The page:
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Home >> Pilgrim's Pages  >> Sanchi’s royal romance
 

Sanchi’s royal romance

For a city-dweller looking for a breath of clean air and some quiet, Sanchi in Madhya Pradesh is an unlikely recommendation. But I would go back there just to sit by the monastery ruins, soaking up the rich history of the once glorious town.

On an impulse, during a work trip to Bhopal, I decided to take a day off to visit the ancient Buddhist town. A short drive and an ascent up a 70-foot hillock later, I arrived at the complex of sculpted pillars, temples and stupas. Past the numerous monuments–a few whole, others in various stages of dilapidation–I walked around, amazed by the beauty of it all.

Struck by curiosity, I gravitated towards the locals for a dose of history. It seems, neglect befell the historic town after the fall of the Magadha Empire in 185 BC. It lay untouched for several thousand years, until the English stumbled upon the site in 1818. Eventually, I was told, it began attracting travellers from the world over, especially from Buddhist countries like Japan and Sri Lanka. Interestingly, the entrance to the Maha Stupa–or the Sanchi Stupa–carries a depiction of foreigners looking up at the structure in awe. I wondered if it meant that even two centuries ago, it was a popular pilgrim attraction!    

Most monuments in Sanchi and surrounding villages were commissioned by Ashoka in the 3rd century BC. The third Mauryan emperor spent a good chunk of his youth around here. What adds life to these crumbling structures today is the heartbreaking backstory of Ashoka and his first wife. At the age of 18, when the prince was sent to Sanchi as the prantpal of Ujjain, he met a young woman named Devi, the daughter of a merchant from the nearby town of Vidisha. He fell head over heels in love with her and asked for her hand in marriage.

Devi, however, was unimpressed by the young prince who already had a reputation as a forceful and violent administrator. Being a Buddhist, she believed in non-violence. So, when Ashoka expressed his wish to marry her, Devi dared him to resolve the Ujjaini uprising–a conspiracy by ministers who wanted to bring down the government–without bloodshed. Determined, the prince set off, but didn’t return for a while. Having lost any hope that he would come back, Devi decided to return to her routine of serving ageing monks at the nearby monastery.

As fate would have it, it was there that she ran into Ashoka again. He had managed to diffuse the crisis without resorting to violence but had been attacked by assassins in the process. Gravely injured, he hid in a cave near the monastery. Devi then nursed him back to health over the following weeks, even as she found herself falling for the prince.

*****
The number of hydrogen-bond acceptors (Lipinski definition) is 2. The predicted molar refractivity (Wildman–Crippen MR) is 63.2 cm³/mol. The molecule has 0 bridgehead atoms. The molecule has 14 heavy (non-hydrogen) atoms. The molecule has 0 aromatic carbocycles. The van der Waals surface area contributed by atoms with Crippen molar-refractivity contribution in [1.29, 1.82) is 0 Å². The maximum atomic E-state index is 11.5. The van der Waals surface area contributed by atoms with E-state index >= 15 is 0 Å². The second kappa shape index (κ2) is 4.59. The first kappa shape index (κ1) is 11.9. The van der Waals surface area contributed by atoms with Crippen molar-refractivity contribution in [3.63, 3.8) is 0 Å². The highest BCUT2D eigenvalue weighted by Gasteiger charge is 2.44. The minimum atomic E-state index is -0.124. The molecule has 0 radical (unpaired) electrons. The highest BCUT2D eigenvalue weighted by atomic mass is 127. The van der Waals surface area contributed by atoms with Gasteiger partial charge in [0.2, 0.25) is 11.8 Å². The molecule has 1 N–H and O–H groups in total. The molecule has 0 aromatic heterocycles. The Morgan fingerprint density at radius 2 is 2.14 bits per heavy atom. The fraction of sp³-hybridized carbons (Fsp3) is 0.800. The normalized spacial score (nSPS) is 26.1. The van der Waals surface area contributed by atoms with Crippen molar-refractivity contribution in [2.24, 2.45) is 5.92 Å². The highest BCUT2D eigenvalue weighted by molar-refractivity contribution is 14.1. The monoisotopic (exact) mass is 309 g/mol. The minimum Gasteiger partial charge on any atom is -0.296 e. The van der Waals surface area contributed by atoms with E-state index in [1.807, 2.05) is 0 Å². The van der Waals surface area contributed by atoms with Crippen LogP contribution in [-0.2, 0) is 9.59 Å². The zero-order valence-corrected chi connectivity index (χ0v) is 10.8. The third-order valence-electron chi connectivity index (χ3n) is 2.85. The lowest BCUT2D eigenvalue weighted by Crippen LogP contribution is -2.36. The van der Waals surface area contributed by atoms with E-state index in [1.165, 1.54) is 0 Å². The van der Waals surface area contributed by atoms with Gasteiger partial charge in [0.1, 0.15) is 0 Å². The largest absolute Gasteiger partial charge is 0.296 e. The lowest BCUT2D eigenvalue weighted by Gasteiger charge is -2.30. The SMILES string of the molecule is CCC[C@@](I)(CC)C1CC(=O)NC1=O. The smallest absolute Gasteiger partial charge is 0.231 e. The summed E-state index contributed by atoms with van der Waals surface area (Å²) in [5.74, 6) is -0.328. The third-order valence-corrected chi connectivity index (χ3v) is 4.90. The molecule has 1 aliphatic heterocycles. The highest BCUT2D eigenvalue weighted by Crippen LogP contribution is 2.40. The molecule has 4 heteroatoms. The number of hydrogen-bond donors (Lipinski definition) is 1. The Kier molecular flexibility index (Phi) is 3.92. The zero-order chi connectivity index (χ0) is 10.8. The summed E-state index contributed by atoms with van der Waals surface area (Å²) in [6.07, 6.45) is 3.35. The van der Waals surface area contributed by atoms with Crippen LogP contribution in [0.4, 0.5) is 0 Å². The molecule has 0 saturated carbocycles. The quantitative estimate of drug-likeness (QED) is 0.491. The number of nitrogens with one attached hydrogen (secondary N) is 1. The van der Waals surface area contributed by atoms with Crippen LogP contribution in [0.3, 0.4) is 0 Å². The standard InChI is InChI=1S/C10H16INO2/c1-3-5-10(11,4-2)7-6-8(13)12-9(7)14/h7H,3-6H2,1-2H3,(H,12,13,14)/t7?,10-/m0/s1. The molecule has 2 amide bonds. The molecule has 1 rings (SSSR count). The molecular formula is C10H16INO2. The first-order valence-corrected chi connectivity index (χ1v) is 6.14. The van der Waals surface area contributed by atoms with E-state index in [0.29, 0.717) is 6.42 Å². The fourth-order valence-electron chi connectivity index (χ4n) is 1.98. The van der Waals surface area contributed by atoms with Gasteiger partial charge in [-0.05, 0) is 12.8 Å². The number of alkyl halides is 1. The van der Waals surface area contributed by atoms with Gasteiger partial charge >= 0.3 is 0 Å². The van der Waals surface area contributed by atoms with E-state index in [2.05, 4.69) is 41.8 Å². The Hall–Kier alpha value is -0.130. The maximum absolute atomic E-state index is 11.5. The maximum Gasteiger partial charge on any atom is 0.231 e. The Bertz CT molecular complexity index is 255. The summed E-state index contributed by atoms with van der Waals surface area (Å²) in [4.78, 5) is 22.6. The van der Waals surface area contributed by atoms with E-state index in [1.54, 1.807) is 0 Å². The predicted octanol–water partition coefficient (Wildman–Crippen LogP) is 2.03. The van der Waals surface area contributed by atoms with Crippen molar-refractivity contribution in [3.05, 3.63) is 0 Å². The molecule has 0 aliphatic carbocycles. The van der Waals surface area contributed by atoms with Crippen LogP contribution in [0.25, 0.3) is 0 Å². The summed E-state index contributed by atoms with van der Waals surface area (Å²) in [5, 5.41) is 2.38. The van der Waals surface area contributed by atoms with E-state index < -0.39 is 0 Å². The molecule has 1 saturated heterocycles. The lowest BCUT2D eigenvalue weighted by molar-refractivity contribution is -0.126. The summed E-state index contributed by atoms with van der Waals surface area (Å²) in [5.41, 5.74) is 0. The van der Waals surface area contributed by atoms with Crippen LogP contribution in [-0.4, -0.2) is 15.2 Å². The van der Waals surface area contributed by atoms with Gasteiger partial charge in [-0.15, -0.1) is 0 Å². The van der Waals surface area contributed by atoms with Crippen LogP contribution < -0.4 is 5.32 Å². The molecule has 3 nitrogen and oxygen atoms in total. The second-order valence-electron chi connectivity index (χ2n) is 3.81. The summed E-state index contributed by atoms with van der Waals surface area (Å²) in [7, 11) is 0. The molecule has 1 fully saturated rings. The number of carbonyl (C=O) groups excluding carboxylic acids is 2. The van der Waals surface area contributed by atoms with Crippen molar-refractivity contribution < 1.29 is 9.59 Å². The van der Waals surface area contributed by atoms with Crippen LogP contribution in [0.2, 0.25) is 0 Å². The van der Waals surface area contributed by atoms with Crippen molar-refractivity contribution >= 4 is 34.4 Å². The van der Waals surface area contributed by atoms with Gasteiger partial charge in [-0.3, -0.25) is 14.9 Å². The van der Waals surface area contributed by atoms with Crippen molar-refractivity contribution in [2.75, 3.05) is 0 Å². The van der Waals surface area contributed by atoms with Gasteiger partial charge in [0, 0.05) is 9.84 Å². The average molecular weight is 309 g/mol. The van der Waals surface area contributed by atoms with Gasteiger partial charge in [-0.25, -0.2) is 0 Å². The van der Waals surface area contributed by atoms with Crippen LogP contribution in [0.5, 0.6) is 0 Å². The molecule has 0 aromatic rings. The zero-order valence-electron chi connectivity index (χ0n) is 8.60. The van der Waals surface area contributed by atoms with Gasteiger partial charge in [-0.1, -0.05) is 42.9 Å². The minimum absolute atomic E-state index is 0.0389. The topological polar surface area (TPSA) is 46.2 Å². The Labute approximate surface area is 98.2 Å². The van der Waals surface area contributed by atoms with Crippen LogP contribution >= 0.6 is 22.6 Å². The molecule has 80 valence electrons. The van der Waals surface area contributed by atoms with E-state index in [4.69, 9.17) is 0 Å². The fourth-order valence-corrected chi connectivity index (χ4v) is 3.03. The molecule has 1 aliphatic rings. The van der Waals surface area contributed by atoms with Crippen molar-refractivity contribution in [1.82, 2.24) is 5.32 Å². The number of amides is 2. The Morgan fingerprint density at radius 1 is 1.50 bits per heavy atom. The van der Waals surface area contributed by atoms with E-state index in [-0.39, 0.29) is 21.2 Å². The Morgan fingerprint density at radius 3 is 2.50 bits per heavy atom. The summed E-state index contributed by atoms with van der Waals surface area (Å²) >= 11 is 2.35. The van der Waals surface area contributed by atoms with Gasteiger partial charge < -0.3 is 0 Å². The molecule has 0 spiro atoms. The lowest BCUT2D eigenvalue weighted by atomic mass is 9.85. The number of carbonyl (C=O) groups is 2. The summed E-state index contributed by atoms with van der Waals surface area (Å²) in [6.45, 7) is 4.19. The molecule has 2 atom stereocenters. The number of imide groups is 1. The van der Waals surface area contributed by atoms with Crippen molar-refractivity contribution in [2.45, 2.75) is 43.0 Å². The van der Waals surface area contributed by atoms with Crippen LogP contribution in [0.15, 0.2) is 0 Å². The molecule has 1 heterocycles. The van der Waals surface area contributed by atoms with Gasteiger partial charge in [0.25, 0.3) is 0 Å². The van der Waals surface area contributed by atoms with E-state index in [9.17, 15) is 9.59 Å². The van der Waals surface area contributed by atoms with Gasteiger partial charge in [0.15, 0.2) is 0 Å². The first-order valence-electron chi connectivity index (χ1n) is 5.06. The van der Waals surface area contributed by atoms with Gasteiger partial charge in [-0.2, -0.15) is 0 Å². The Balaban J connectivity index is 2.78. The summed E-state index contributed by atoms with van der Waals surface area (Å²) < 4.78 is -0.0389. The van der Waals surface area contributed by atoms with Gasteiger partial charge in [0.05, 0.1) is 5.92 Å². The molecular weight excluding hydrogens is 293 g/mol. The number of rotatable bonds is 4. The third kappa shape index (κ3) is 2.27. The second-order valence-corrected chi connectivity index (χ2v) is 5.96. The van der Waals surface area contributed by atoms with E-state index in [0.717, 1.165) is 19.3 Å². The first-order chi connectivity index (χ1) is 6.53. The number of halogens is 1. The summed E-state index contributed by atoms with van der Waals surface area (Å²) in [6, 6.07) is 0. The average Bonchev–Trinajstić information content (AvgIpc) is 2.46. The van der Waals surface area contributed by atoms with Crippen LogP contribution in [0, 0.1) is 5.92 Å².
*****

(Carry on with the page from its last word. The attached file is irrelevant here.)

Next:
She was a sanctuary to the restless monarch. While he is known to have married several other women in his lifetime, this peace-loving daughter of a merchant is said to be the one he adored the most.


Ashoka and Devi soon tied the knot. But they weren’t allowed back in the royal palace in Pataliputra, as Emperor Bindusara–Ashoka’s father–disapproved of the match. Ravishing as she was, Devi was no princess. And so, she was forced to stay in Sanchi. Ashoka frequently visited the town to spend time with her. It was upon her wish, it is said, that the powerful monarch had many vihara (monasteries) and stupa built in the region. In fact, the Maha Stupa stands at the spot where the couple got married.

Shortly after their marriage, Devi gave birth to their son Mahendra, and three years later, their daughter Sangamitra. When Ashoka ascended the throne, he invited Devi and the children to join him at the palace. But Devi refused, as she still did not approve of Ashoka’s violent ways. Quite understandable, one would think, as the young prince went on to be named Chandashoka or Ashoka, The Cruel.

There are varied accounts of what happened after the Kalinga War. While official records state that the emperor had a change of heart and adopted Buddhism, other accounts argue that he remained as cruel as ever. Nonetheless, it is said that when Devi passed away in her early 60s, Ashoka was left broken-hearted.

She was a sanctuary to the restless monarch. While he is known to have married several other women in his lifetime, this peace-loving daughter of a merchant is said to be the one he adored the most. Devi kept Ashoka on his toes and raised their children to be very unlike their father. Mahendra and Sangamitra eventually grew up and travelled to Sri Lanka to propagate the teachings of Buddhism.

What then happened to Ashoka, I wondered. A bit of research told me that according to Ashokavadana, a historical Sanskrit text based on the life of the emperor, he indeed embraced Buddhism in his final days. Remorse is said to have prompted him to donate most of the state’s wealth to the monasteries. After the emperor’s passing, weak successors and bad policies brought about the rapid fall of the dynasty.

As I sat by the shade of a tree gazing upon the Maha Stupa, I pondered over the lives of those who lived here 2,300 years ago. I imagined a prosperous town in the place of the ruins, with pillars standing tall and temples looking whole. I pictured the meet-cute between the rich boy and the gorgeous village girl. I imagined their trepidation as they shunned regal convention to be together. I marvelled at the sheer courage it must have taken Devi to stand up for her belief in non-violence, even though it kept her apart from her beloved. On my way out of Sanchi, I looked back at the town. Reflected in the ancient charm of the stupas and the monasteries was undying love and resolve.

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